"The Blouse" by Carolyn R. Russell
I struggle out of a thickly layered dream; something shifts in my chest and grows heavy. My mother is shaking my arm. I can see by the faint light the moon is throwing through the bedroom window that she’s got her scary smile on, the one that says she’s being reasonable, it’s us that are crazy, driving her to say and do things she wishes she didn’t have to.
She wants her blouse back.
What blouse I ask, trying to focus. You know, she says. The blue one with green flowers on it.
This is a blow, as I have eaten myself out of most of my own clothing and need this top that my mother, in desperation, has bestowed upon me. Her thinking is that it’s ridiculous to waste good money on clothes that won’t fit me in three weeks and maybe having nothing to wear will motivate me to be more sensible.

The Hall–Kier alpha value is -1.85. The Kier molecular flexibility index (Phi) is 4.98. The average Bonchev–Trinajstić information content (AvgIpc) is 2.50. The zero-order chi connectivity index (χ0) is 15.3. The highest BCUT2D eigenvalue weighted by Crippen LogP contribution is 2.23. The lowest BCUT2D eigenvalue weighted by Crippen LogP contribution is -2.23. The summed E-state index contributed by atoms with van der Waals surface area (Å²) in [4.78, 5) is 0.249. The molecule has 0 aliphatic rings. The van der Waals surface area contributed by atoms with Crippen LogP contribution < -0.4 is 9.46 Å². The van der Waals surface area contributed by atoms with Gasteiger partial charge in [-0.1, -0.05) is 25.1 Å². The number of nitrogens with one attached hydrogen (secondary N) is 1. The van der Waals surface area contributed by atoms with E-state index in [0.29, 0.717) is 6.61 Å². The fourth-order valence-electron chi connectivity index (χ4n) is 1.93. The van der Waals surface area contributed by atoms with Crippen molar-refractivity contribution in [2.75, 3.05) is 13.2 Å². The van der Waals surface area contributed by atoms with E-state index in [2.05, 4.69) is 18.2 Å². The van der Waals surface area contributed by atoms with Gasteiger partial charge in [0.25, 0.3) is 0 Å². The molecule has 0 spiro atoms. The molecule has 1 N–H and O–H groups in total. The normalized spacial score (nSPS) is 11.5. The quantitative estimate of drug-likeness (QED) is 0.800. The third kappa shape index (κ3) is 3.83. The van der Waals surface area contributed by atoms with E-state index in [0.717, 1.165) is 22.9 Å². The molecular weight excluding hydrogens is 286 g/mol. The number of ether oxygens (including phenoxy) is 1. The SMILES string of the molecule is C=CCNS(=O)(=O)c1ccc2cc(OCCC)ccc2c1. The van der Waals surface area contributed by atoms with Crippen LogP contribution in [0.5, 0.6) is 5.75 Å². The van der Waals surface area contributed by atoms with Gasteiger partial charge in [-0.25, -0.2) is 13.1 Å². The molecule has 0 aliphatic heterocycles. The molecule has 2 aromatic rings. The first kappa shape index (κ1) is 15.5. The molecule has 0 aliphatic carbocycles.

She says again that she wants her blouse back. Now.
I look at my alarm clock. It’s 2:45 am. I get out of bed, trying not to wake my sister on the other side of the room, and find the blouse in my closet, paired with a faded denim skirt. My outfit for school tomorrow. I hand it to her, and she does this thing I dread most, a stiff-necked nod meant to convey that okay, we’re square, all’s right with the world. I get back into bed.
In the morning, I know, she won’t say a word to me, and I’ll be invisible to her for three or four days. Maybe longer.